I've seen that mark before
Chapter One from Thorne: The Withering Shore
Welcome to the first chapter for Thorne: The Withering Shore.
There are six chapters to the Withering Shore but Thorne’s story doesn’t end there, so stay tuned for more adventures.
Enjoy the first chapter!
Thorne: The Withering Shore
I was always told that the day belonged to us but the night belongs to them. It was never a truth I wanted to unfurl but all paths are leading me there, down to the pier at the end of the line. Down to the darkness that bleeds into the withering shore.
Chapter One - I’ve seen that mark before
Thorne watched Brian Elison stumble down the stairs from the diner across the street. Even at a distance she could see his dishevelled hair and the stains spotted on his clothes. Not someone that looked like he was out having a good time. She made a mental note of the way he looked back twice as if he was expecting someone to follow him.
‘There! There he is!’ His wife, Audrey, shouted from across the booth. ‘Well, aren’t you going to do something? Go! Catch him!’
‘I’m not going to chase him down the street,’ said Thorne as she took another sip of her coffee.
‘Why the hell not?’
‘You paid for evidence - if you wanted him that’ll be extra.’ Audrey slumped back into her seat and drained her cup dry, her stare now fixed on Thorne.
She didn’t usually bring her clients along with her, they had the tendency to be a pain in the ass but Audrey had insisted and paid double to make it happen. And by the look of her, it wasn’t the worst idea for her not to be alone.
Thorne knew the Elison’s in the same way everyone did: elite, put together and get-away-with-murder-rich. What Thorne was looking at now was a woman on the edge. Her blood shot eyes were darting from point to point with each shallow breath. Thorne watched as she drained another cup of coffee.
‘I think you’ve had enough,’ said Thorne.
‘I’ve had just as much as you,’ she snapped.
‘Yes, but my hands aren’t shaking.’ Thorne tried to take the coffee away from her, but she snatched it back, coffee-stained spit frothing at her mouth in rage.
‘Just - shut, up and go already,’ she hissed. ‘We’ve been here for hours.’
‘Can’t go yet, we’ve only seen him leave and having an affair requires someone else - I’ll go when we see the lover.’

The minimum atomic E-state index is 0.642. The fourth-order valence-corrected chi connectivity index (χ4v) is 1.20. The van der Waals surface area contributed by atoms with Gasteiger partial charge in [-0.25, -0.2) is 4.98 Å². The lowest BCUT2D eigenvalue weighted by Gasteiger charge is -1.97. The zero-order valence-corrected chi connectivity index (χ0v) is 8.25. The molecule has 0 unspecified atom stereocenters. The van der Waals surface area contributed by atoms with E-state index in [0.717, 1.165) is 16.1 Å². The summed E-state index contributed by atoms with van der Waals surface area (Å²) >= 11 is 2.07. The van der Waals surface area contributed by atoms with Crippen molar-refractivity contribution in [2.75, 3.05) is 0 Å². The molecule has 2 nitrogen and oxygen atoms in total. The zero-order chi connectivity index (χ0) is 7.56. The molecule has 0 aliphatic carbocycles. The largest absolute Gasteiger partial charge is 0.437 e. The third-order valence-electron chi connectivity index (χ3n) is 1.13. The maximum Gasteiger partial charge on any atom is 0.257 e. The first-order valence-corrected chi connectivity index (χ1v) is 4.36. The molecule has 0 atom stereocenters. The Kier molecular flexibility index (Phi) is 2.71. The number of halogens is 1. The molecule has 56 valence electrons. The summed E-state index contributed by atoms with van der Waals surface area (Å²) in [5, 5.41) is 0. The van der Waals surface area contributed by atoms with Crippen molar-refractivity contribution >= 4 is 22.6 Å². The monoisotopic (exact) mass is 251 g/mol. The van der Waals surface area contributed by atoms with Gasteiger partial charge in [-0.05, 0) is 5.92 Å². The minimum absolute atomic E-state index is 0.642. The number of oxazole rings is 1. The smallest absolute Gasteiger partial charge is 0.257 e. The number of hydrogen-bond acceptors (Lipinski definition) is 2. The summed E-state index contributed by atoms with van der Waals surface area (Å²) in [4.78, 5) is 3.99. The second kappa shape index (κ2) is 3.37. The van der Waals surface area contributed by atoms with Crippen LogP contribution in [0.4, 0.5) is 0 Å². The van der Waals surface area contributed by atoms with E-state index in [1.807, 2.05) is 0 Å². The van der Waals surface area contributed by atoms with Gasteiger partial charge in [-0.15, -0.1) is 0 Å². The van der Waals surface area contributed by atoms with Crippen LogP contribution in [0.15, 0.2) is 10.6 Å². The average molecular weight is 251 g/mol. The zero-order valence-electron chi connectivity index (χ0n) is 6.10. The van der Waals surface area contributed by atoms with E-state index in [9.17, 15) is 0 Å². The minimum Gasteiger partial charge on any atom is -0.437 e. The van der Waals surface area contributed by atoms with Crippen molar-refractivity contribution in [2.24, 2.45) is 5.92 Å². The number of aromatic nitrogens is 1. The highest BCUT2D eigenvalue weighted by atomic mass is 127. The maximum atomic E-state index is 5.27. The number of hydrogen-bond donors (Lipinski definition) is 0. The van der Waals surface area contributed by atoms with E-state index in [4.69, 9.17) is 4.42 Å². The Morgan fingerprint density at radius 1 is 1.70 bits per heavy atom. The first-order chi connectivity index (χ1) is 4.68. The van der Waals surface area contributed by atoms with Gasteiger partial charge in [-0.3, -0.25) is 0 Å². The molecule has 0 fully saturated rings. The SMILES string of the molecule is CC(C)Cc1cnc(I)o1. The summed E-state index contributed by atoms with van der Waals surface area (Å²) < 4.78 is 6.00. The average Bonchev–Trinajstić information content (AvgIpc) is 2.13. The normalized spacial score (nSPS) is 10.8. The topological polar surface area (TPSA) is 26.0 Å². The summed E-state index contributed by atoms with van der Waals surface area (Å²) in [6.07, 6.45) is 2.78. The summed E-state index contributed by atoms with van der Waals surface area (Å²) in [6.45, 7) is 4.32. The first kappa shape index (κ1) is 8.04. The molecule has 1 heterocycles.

‘Lover,’ she scoffed.
‘Whore more like.’ There was no point in arguing with her. No point in reminding her that she was once the mistress before she became the wife. That the only reason she had the idea of hiring a PI was because that’s what the third wife had done to break her prenup.
‘Everything alright over here?’ Said the waitress, Marie.
‘Yes, yes we’re fine,’ said Audrey but she waited for Thorne’s reply.
‘All good, Marie.’
‘All right, well we’re closing up in ten.’
‘Thanks,’ Thorne called after her. Ten minutes was a kindness - the chairs were already stacked on the tables around them. They were all waiting on them to leave.
‘Can we go now?’ Said Audrey.
‘We aren’t going anyway,’ said Thorne. ‘I’m going to go inside and take a look, I’ll met you at the Side Project down the street.’ Thorne threw some cash on the table as she got up to leave but Audrey grabbed her arm.
‘I paid you to take me with you,’ she said. Technically she was right, of course. But she’d proven to be more erratic as the night drew on and in her line of work erratic meant mistakes. Getting caught for breaking and entering wasn’t on her to do list for the evening.
‘You paid me to watch. Besides, it’ll be hard to plead ignorance when you appear on the security footage.’ Thorne’s eyes flicked to her sleeve and Audrey reluctantly let go. ‘Side Project, two blocks east. I’ll be there soon.’
The Elison’s bought the apartment building twenty years ago, a gift to Brian from his father when he got married for the first time. Audrey said she only found out that the building was empty a week ago but the smell said otherwise. Thorne stood just inside the front door, taking it all in. The hallway was thick dust and there was a heavy smell of damp and rust in the air.
Not the most likely place to have an affair.
From the street the windows were reflective but inside she could see that they had been covered with paint so that only small rivulets of light could pass through. She took out her flashlight and made out the stairs that climbed up four floors. She climbed to the first floor to find that the walls between the apartments had been removed so it was all one large room, empty of all furniture.
Except at the back where the room had been divided by a thick, black curtain.
Which was where the smell was coming from.